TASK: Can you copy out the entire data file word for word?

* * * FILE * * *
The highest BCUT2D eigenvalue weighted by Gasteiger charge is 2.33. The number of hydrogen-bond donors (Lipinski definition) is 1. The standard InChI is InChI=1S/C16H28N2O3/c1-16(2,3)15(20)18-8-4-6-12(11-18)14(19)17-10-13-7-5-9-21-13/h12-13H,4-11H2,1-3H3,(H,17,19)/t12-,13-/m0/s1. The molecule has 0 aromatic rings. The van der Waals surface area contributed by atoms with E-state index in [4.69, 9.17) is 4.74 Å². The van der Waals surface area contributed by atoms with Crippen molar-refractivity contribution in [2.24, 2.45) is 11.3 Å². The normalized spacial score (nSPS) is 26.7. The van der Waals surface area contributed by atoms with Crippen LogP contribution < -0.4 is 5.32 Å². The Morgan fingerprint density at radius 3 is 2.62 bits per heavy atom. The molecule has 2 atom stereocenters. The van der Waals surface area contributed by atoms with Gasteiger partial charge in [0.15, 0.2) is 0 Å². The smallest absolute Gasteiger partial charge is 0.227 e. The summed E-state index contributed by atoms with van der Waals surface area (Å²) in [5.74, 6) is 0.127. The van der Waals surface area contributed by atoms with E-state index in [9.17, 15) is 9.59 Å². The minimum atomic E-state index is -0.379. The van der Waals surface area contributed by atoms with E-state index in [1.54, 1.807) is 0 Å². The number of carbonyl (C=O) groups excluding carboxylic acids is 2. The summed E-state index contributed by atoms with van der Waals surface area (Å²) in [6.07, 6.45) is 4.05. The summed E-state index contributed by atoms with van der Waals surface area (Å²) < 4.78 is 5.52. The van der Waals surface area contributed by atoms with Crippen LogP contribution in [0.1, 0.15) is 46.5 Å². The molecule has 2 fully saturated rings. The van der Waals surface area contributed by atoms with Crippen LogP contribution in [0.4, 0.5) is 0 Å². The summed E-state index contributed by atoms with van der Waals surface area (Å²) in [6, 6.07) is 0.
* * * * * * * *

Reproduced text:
The highest BCUT2D eigenvalue weighted by Gasteiger charge is 2.33. The number of hydrogen-bond donors (Lipinski definition) is 1. The standard InChI is InChI=1S/C16H28N2O3/c1-16(2,3)15(20)18-8-4-6-12(11-18)14(19)17-10-13-7-5-9-21-13/h12-13H,4-11H2,1-3H3,(H,17,19)/t12-,13-/m0/s1. The molecule has 0 aromatic rings. The van der Waals surface area contributed by atoms with E-state index in [4.69, 9.17) is 4.74 Å². The van der Waals surface area contributed by atoms with Crippen molar-refractivity contribution in [2.24, 2.45) is 11.3 Å². The normalized spacial score (nSPS) is 26.7. The van der Waals surface area contributed by atoms with Crippen LogP contribution < -0.4 is 5.32 Å². The Morgan fingerprint density at radius 3 is 2.62 bits per heavy atom. The molecule has 2 atom stereocenters. The van der Waals surface area contributed by atoms with Gasteiger partial charge in [0.15, 0.2) is 0 Å². The smallest absolute Gasteiger partial charge is 0.227 e. The summed E-state index contributed by atoms with van der Waals surface area (Å²) in [5.74, 6) is 0.127. The van der Waals surface area contributed by atoms with E-state index in [9.17, 15) is 9.59 Å². The minimum atomic E-state index is -0.379. The van der Waals surface area contributed by atoms with E-state index in [1.54, 1.807) is 0 Å². The number of carbonyl (C=O) groups excluding carboxylic acids is 2. The summed E-state index contributed by atoms with van der Waals surface area (Å²) in [6.07, 6.45) is 4.05. The summed E-state index contributed by atoms with van der Waals surface area (Å²) < 4.78 is 5.52. The van der Waals surface area contributed by atoms with Crippen LogP contribution in [0.1, 0.15) is 46.5 Å². The molecule has 2 fully saturated rings. The van der Waals surface area contributed by atoms with Crippen LogP contribution in [0.4, 0.5) is 0 Å². The summed E-state index contributed by atoms with van der Waals surface area (Å²) in [6, 6.07) is 0.